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At CES 2018, Intel CEO Brian Krzanich announced Intel successfully built a 49-qubit chip, which aims to allow researchers to improve error correction techniques and simulate computational problems.
At CES 2018, Intel CEO Brian Krzanich announced Intel successfully built a 49-qubit chip, which aims to allow researchers to improve error correction techniques and simulate computational problems.
Intel 49-qubit quantum chip builds upon Intel’s two months old 17-qubit chip, which introduced a new architecture improving reliability, thermal performance, and reducing interference between qubits. It also relied on new processes, materials, and designs to enable better scaling.
Despite the fast progress that Intel and other tech giants, including Microsoft, Google, and IBM, are reporting, Mike Mayberry, corporate vice president and managing director of Intel Labs, tried to provide a more realistic perspective:
We expect it will be five to seven years before the industry gets to tackling engineering-scale problems, and it will likely require 1 million or more qubits to achieve commercial relevance.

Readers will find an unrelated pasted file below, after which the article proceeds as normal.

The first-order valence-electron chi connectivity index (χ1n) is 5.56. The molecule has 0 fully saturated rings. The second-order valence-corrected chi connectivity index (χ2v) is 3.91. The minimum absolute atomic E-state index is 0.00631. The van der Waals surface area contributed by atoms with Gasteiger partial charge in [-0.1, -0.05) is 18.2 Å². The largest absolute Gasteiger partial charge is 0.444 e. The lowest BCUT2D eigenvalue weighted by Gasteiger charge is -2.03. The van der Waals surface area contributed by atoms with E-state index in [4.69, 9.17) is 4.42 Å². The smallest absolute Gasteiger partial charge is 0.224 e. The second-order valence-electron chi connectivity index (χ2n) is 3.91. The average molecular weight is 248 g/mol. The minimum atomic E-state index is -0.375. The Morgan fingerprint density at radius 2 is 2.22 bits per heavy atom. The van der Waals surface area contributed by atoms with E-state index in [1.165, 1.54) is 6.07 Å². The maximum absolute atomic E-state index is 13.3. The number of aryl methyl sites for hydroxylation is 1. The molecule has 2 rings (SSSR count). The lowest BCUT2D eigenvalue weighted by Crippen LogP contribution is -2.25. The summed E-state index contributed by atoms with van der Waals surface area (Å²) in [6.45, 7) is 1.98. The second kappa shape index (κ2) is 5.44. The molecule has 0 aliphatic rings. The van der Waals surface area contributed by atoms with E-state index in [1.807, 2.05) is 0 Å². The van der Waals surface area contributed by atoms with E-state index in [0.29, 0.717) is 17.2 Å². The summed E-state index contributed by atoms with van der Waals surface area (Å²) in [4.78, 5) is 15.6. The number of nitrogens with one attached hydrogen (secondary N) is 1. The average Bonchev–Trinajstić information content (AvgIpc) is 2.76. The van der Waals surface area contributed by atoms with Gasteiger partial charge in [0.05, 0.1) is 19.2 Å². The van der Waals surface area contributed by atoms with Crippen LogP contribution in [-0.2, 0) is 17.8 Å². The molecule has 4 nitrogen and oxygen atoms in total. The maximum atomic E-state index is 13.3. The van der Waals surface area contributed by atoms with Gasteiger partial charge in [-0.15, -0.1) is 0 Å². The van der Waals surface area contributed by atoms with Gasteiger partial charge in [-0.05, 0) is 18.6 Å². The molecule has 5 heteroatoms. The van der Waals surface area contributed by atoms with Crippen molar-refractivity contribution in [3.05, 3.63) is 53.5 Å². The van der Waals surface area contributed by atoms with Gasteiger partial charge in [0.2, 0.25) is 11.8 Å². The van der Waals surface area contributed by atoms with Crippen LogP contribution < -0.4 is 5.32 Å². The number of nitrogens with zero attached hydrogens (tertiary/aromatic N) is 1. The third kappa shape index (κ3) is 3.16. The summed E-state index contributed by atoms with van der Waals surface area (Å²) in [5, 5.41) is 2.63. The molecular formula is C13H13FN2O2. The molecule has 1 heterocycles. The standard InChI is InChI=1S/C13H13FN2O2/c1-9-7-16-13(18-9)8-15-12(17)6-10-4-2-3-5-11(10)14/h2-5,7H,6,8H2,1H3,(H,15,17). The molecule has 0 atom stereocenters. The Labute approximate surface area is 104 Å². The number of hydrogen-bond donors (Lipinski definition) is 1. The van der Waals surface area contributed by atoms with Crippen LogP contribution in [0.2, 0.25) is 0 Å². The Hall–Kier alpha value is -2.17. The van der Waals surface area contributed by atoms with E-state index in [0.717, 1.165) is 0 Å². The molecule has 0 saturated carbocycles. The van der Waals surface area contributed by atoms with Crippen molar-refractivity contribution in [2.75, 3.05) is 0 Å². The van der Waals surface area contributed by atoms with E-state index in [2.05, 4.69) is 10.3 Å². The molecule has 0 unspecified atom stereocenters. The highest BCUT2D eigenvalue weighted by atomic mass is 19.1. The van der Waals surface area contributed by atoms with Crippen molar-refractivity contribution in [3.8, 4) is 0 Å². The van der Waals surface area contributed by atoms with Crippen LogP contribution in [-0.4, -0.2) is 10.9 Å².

Researchers still need to figure out how solve a number of issues, including error correction to work around individual qubits fragile quantum state, mapping software algorithms to the quantum hardware, and build local control electronics to control the quantum system and get its results.
Intel’s 49-qubit chip is based on superconductors, which require very low operating temperatures of about 20 millikelvin (–273 degrees Celsius). Nevertheless, Intel is also researching so-called “spin qubits” that are based on more traditional semiconductors. Spin qubits are usually smaller than superconductive qubits and promise to scale up to thousands or millions of qubits. According to Intel, spin qubits resemble a single electron transistor similar to conventional transistors and could be manufactured with comparable processes. Furthermore, Intel claims it has already developed a process to fabricate spin qubits on 300 mm silicon wafers.

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